Free speech, media freedoms, privacy & whistleblowing

Core concerns for this group are protecting free speech and free media from unwarranted censorship and constraint and promoting open government and whistle-blower protection.


Submission: Telecommunications Legislation Amendment (Information Disclosure, National Interest and Other Measures) Bill 2022

NSWCCL has consistently voiced concerns about the potential for misuse of location data, collected by everyone from telecommunications companies to Google. In our recent submission to the Environment and Communications Legislation Committee we note that due care should be taken in widening law enforcement's access to personal data.  

The stated aim of the proposed ammendments to the Bill are to provide police with greater access to location data from phone companies to find missing people at risk of harm. NSWCCL agrees that the timely provision of information to law enforcement is critical to ensuring the safety of vulnerable and at-risk individuals. However, we argue that the current legislation allows disclosure of such information, under section 287 of the act, if emergency services believe “on reasonable grounds that the disclosure or use is reasonably necessary to prevent or lessen a serious and imminent threat to the life or health of a person”. We do not agree that the appropriate balance between information privacy and the free flow of information has been achieved in the Bill.

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NSWCCL: Position Statement Facial Recognition Technology

NSWCCL believes facial recognition technology presents a unique and wide-ranging threat to cherished values of privacy and autonomy. The possibility of ubiquitous intrusive surveillance is fast becoming a reality without necessary public discussion and legal guardrails.

NSWCCL therefore welcomes the Facial Recognition Model Law Report produced by the Human Technology Institute at University of Technology, Sydney (UTS) and joins the Report’s call for:

  • the Attorney-General to introduce a bill into the Australian Parliament, based on the FRT Model Law;
  • the Attorney-General to assign regulatory responsibility to a suitable regulator and empower that body to create facial recognition standards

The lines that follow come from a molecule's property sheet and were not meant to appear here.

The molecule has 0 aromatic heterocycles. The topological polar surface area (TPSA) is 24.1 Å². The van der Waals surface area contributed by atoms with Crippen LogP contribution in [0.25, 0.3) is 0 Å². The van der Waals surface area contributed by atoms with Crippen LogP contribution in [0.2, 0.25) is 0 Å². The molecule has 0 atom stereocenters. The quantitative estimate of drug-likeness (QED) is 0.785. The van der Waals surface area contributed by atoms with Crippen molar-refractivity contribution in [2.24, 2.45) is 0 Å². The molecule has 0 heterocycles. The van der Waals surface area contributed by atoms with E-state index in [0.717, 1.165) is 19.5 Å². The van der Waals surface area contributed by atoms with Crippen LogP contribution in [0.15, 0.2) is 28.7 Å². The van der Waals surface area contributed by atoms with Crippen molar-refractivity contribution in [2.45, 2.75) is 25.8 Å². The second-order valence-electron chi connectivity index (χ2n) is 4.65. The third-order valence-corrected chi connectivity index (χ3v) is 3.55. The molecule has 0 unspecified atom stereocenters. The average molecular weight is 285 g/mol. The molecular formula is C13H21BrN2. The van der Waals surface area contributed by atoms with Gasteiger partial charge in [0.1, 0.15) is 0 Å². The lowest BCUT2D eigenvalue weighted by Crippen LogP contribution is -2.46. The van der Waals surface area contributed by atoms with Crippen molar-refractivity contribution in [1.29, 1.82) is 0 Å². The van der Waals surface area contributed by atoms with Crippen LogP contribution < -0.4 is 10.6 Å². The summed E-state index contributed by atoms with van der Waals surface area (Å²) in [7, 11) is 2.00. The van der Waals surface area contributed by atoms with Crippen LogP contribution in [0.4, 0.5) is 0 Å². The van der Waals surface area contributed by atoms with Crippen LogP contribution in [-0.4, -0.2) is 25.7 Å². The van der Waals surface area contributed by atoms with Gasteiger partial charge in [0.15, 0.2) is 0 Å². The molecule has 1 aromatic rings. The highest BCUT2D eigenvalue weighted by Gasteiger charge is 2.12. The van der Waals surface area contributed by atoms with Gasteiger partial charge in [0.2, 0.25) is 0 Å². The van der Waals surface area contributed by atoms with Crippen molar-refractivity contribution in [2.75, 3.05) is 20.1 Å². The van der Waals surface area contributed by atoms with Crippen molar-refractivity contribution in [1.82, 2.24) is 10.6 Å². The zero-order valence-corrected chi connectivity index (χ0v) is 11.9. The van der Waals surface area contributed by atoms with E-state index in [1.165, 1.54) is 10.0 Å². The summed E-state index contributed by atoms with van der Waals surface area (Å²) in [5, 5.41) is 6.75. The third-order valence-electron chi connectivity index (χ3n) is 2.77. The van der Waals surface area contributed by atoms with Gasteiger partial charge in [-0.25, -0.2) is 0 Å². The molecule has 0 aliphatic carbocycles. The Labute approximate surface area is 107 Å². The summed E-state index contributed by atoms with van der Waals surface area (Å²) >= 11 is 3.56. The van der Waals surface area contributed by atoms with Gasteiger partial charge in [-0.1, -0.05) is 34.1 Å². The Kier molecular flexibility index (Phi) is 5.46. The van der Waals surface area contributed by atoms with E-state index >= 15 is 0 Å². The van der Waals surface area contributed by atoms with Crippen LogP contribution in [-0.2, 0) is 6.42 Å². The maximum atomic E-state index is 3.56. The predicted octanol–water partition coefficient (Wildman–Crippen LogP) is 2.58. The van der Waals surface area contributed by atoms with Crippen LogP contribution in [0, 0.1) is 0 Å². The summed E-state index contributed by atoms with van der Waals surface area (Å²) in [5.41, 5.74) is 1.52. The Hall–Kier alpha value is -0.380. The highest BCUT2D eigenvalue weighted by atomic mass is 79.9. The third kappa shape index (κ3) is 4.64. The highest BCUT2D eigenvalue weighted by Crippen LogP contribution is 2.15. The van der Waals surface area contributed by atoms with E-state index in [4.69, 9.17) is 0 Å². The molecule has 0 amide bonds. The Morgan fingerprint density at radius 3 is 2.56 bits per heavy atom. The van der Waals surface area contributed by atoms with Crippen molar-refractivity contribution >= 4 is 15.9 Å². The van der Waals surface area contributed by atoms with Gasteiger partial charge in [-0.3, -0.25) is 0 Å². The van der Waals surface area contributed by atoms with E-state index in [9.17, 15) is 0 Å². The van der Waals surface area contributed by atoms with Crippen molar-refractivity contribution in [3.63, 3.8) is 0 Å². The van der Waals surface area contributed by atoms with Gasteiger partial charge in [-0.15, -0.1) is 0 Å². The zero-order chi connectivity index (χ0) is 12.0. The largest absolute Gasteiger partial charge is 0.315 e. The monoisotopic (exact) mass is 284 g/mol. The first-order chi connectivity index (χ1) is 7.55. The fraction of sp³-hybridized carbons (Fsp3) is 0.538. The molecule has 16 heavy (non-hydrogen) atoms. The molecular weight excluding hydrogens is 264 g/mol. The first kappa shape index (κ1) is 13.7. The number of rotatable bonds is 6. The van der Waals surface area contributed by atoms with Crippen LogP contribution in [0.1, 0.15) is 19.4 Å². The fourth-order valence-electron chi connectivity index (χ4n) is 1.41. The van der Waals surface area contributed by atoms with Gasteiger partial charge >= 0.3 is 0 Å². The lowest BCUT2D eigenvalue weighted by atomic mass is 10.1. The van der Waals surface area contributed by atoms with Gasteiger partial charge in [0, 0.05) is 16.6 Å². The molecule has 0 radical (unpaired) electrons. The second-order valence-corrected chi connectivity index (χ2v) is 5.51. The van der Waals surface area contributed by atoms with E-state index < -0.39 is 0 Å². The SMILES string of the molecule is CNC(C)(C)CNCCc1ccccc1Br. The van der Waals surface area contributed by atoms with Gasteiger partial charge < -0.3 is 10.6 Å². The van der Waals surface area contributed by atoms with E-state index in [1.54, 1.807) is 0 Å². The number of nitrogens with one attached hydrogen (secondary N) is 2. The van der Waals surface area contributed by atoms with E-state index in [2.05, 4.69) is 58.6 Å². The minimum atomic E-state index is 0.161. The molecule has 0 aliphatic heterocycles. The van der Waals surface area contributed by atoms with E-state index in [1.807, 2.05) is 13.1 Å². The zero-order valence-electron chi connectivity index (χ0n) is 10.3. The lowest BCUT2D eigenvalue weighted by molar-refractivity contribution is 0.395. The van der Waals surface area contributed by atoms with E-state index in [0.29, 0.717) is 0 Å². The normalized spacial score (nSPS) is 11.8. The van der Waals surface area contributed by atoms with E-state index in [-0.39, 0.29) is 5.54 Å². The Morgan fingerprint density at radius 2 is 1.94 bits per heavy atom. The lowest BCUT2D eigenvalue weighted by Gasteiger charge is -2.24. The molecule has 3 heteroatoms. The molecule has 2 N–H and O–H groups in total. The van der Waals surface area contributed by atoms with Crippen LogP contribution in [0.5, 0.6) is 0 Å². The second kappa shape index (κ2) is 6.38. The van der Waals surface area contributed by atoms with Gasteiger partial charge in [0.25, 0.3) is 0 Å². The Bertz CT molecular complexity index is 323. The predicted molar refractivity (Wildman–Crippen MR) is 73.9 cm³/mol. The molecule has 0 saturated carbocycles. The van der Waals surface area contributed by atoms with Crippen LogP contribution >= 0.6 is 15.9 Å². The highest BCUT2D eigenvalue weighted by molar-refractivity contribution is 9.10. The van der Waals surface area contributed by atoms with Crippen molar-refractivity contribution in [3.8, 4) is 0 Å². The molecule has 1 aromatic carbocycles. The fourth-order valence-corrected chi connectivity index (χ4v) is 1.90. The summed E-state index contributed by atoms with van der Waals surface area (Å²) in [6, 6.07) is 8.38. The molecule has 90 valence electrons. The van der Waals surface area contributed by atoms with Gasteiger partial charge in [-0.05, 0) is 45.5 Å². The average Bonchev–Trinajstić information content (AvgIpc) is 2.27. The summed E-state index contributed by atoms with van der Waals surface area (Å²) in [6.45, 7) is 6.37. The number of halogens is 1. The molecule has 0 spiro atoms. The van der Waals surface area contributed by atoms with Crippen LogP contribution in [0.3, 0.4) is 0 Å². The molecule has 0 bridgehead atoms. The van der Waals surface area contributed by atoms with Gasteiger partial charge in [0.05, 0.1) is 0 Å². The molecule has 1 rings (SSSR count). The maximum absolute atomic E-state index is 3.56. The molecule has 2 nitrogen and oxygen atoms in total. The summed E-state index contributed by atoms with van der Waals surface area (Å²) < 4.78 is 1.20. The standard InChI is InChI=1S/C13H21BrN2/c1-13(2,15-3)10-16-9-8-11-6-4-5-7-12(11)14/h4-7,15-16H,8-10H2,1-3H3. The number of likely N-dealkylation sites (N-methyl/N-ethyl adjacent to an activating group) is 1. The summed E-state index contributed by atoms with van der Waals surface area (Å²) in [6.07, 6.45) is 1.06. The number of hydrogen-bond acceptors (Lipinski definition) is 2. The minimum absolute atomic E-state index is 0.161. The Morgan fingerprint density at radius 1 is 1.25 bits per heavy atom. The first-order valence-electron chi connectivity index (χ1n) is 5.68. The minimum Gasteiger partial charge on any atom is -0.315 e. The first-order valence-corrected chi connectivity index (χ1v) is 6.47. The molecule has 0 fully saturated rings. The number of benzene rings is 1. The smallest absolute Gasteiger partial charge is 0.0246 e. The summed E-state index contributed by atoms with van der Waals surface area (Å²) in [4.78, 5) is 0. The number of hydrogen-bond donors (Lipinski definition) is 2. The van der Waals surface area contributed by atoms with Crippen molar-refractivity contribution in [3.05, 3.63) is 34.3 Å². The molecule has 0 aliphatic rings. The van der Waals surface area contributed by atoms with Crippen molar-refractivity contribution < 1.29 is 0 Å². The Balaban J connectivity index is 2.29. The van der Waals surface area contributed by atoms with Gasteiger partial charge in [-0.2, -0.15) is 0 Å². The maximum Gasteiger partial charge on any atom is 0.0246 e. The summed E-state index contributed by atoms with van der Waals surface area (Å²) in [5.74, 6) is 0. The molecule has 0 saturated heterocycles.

• the Attorney-General to initiate a process with his state and territory counterparts to ensure that the law on FRT is harmonised across all Australian jurisdictions
  • the Attorney-General to establish an Australian Government taskforce on facial recognition to ensure development and use of the technology accords with ethical and legal standards
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Media Statement: NSW Council for Civil Liberties supports the crossbench push for public hearings for the National Anti-Corruption Commission

The national anti-corruption commission inquiry handed down its findings this week. While supporting all of the report’s recommendations the NSW Council for Civil Liberties is deeply concerned that the proposed model will greatly constrain the Commissioner’s power to hold public hearings even when the commissioner is satisfied that a public hearing would be in the public interest.

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Submission: National Anti-Corruption Commission Bills 2022

Update: The advisory report on the provisions of the National Anti-Corruption Commission Bill 2022 and the National Anti-Corruption Commission (Consequential and Transitional Provisions) Bill 2022 was published on Thursday of last week. Read our statement here.

Read our submission to the inquiry here.
Read the final report from the inquiry here.

The NSW Council for Civil Liberties (NSWCCL) welcomes the opportunity to make a submission to the National Anti-Corruption Commission Legislation Committee's inquiry into the provisions of the National Anti-Corruption Commission Bill 2022 and the National Anti-Corruption Commission (Consequential and Transitional Provisions) Bill 2022, which seek to establish the National Anti-Corruption Commission (NACC).

NSWCCL has long advocated for the urgent need for a strong national anti-corruption body and has engaged with the various proposals for such a body over the last decade. In doing so we have built on our close observation of the NSW ICAC and engagement with numbers of reviews of that body; as well as various proposals for a national-anti-corruption body over the last decade.

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NSW Law Reform Commission Report Tabled

The NSW Law Reform Commission (LRC) recently tabled in the NSW Parliament Report 149 - Open Justice: Court and tribunal information: access, disclosure and publication.